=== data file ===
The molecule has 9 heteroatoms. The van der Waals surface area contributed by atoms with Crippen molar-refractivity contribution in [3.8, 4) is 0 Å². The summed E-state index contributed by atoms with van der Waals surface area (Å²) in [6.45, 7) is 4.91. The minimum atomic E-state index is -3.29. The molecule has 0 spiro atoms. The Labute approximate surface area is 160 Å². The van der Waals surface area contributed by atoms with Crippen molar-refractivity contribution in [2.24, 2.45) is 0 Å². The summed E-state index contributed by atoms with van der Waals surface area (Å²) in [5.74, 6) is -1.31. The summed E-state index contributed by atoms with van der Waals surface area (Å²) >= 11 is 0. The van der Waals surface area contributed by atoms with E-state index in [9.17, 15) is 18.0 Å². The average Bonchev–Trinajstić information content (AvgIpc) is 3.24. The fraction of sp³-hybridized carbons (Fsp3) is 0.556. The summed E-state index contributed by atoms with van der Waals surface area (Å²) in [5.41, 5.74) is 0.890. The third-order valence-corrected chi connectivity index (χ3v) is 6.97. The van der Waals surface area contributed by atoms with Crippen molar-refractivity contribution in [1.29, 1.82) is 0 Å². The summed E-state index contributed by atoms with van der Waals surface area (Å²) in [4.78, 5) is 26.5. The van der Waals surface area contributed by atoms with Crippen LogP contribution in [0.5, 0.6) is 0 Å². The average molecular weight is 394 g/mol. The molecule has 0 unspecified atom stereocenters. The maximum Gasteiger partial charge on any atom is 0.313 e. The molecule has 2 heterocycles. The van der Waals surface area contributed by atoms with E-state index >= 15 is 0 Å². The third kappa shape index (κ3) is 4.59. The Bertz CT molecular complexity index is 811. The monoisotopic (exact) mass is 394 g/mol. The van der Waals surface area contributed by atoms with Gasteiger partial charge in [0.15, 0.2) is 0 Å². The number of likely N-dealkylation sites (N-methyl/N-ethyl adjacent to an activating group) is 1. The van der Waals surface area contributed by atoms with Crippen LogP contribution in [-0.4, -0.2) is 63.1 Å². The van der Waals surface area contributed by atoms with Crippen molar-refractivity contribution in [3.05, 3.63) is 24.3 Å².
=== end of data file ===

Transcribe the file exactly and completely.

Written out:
The molecule has 9 heteroatoms. The van der Waals surface area contributed by atoms with Crippen molar-refractivity contribution in [3.8, 4) is 0 Å². The summed E-state index contributed by atoms with van der Waals surface area (Å²) in [6.45, 7) is 4.91. The minimum atomic E-state index is -3.29. The molecule has 0 spiro atoms. The Labute approximate surface area is 160 Å². The van der Waals surface area contributed by atoms with Crippen molar-refractivity contribution in [2.24, 2.45) is 0 Å². The summed E-state index contributed by atoms with van der Waals surface area (Å²) in [5.74, 6) is -1.31. The summed E-state index contributed by atoms with van der Waals surface area (Å²) >= 11 is 0. The van der Waals surface area contributed by atoms with E-state index in [9.17, 15) is 18.0 Å². The average Bonchev–Trinajstić information content (AvgIpc) is 3.24. The fraction of sp³-hybridized carbons (Fsp3) is 0.556. The summed E-state index contributed by atoms with van der Waals surface area (Å²) in [5.41, 5.74) is 0.890. The third-order valence-corrected chi connectivity index (χ3v) is 6.97. The van der Waals surface area contributed by atoms with Crippen molar-refractivity contribution in [1.29, 1.82) is 0 Å². The summed E-state index contributed by atoms with van der Waals surface area (Å²) in [4.78, 5) is 26.5. The van der Waals surface area contributed by atoms with Crippen LogP contribution in [0.5, 0.6) is 0 Å². The average molecular weight is 394 g/mol. The molecule has 0 unspecified atom stereocenters. The maximum Gasteiger partial charge on any atom is 0.313 e. The molecule has 2 heterocycles. The van der Waals surface area contributed by atoms with E-state index >= 15 is 0 Å². The third kappa shape index (κ3) is 4.59. The Bertz CT molecular complexity index is 811. The monoisotopic (exact) mass is 394 g/mol. The van der Waals surface area contributed by atoms with Gasteiger partial charge in [0.15, 0.2) is 0 Å². The number of likely N-dealkylation sites (N-methyl/N-ethyl adjacent to an activating group) is 1. The van der Waals surface area contributed by atoms with Crippen LogP contribution in [-0.4, -0.2) is 63.1 Å². The van der Waals surface area contributed by atoms with Crippen molar-refractivity contribution in [3.05, 3.63) is 24.3 Å².